Out of sight, detainees struggle to be heard
With constitutional rights lacking, even for those with no record of crime, immigrants languish, pawns in a burgeoning law enforcement system that is defined by secrecy
This story is from BostonGlobe.com, the only place for complete digital access to the Globe.
Irene Bamenga had her plane ticket to go home. The 29-year-old, carrying a bag of medications to treat a life-threatening heart condition, had planned to return to France and wait out her application for permanent residence in the United States before rejoining her husband in Lynn.
Bamenga had stayed in the United States much longer than she was supposed to under a visa waiver program, but she was exactly the kind of person immigration agents are officially encouraged not to put in jail: She had no criminal record, a husband in the country legally, and a heart condition — and she was trying to leave on her own anyway.
Still, when border agents discovered Bamenga was here illegally as the couple tried to drive to Canada for her flight in July 2011, the young woman ended up in handcuffs and a belly chain, joining 33,000 other immigrants across the country that day who were prisoners of the Department of Homeland Security.
Twelve days later, Irene Bamenga was dead.
“She was terrified,” her husband, Yodi Zikianda, recalled of the day of her arrest. “She was telling me, ‘I cannot stay in jail.’ ”
He repeatedly called the phone number that border agents gave him to try to help his wife get out or to at least get her medications, but he couldn’t get beyond taped messages.
If Bamenga had been accused of a crime, she would have been entitled to a public court hearing within hours of her arrest, giving her a chance to state her case and to plead for treatment of her congestive heart failure. But as a prisoner awaiting deportation inside the nation’s most secretive detention system, she had no right to a hearing or a court-appointed lawyer. Most important, she had no reliable access to the six medicines that she needed to stay alive.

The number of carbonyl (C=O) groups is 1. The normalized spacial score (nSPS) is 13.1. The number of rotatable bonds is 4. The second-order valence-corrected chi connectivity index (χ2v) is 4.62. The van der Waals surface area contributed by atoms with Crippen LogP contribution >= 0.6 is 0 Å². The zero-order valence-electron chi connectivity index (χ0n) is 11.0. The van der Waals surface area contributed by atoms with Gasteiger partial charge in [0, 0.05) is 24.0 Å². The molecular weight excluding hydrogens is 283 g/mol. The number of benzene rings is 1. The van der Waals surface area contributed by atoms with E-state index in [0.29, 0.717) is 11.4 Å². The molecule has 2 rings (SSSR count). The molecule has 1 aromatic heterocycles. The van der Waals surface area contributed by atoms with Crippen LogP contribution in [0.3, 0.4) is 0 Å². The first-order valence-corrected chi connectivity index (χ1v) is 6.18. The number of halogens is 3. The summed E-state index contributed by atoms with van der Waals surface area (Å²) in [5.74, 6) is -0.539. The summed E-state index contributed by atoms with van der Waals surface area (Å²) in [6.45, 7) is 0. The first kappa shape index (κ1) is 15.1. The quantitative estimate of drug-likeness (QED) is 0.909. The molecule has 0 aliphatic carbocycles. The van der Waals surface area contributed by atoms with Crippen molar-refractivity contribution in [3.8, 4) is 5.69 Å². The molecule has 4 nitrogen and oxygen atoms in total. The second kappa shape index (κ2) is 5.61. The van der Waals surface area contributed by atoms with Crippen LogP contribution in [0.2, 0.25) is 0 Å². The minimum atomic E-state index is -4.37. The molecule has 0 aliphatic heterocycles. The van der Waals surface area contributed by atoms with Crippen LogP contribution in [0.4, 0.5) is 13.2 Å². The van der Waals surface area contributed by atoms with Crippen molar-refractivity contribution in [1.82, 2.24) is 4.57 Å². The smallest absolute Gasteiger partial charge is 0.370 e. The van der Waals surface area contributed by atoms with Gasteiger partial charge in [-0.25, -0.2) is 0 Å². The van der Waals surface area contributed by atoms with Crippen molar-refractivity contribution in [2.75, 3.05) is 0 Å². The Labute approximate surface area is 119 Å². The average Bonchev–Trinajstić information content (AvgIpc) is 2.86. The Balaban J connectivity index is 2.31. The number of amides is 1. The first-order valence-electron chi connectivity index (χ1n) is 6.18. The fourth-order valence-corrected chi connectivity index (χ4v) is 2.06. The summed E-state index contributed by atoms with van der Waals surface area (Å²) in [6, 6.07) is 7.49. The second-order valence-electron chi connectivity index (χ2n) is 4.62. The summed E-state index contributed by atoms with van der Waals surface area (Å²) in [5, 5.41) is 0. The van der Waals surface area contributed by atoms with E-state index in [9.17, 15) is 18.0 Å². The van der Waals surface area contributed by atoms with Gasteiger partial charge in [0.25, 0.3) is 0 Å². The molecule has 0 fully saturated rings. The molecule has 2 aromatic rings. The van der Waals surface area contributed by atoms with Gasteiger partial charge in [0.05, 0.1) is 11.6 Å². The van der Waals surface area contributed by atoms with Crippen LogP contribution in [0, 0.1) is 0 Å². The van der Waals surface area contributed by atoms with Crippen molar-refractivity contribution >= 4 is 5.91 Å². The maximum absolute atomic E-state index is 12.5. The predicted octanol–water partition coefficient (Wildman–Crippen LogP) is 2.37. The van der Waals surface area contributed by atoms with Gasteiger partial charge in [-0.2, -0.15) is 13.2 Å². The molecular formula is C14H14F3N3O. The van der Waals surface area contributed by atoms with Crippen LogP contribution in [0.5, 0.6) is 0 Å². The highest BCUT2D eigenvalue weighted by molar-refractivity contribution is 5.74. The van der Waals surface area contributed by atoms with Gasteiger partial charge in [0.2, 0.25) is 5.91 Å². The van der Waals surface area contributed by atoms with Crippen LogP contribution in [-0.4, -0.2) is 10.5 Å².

For days, as Bamenga was transferred from one New York jail to another, she either got no medications or reduced doses, even though she told jailers she was struggling to breathe and had palpitations. She even filed a written request for medical help. Finally, on the 12th day of detention, her cellmates found her lying on her bunk, eyes wide open, not breathing — dead after receiving what the immigration system’s own investigators concluded was poor medical care.
“It was all wrong,” said Zikianda, a parking attendant in Boston and an engineering student at Wentworth Institute of Technology. “Why couldn’t they just let her go?”
Irene Bamenga paid the ultimate price for her encounter with immigration authorities, but countless others have suffered from its toxic combination of insensitivity and lack of public accountability, a yearlong Globe investigation has found.
Every day, Immigration and Customs Enforcement, or ICE, detains more than 10,000 immigrants who have no criminal records and sometimes deep ties to the United States, holding them for weeks and often months in jails where they have fewer rights than criminals and little access to the outside world. It is a system that separates parents from young children, locks away the elderly during their twilight years, and sometimes puts the sick at great risk.
Yet, that same agency has released 8,500 criminals — including as many as 201 murderers — to US streets over the past four years because their home countries wouldn’t take them back, as the Globe reported on Sunday.
Such inconsistencies fester in a fast-growing detention system that provides little information about the people it arrests. ICE’s network of detention centers — almost all of them originally designed to house criminals — has quadrupled in size since 1995, but ICE doesn’t release even the names of detainees, purportedly because it needs to protect immigrants’ privacy.
The information that ICE officials do release, such as the calculation that detainees typically remain locked up less than a month, masks painful individual stories. On one day last January, nearly 3,000 immigrants had been locked up for more than six months — and close to 900 for more than a year — while they went through the deportation process, according to ICE records released last month to the American Civil Liberties Union.
Despite the official secrecy, however, immigration detention stories do surface, making it clear why the acronym ICE strikes fear into so many immigrants’ hearts:
■ A Texas father disappeared for four days into the detention system after a call to tell his family he had been arrested by border agents on the way home from work one night earlier this year. Only after a Globe reporter began asking questions about Jesus Tovar’s whereabouts did the family learn that he had been shuffled from jail to jail and pressured to accept deportation back to his native Mexico.Continued...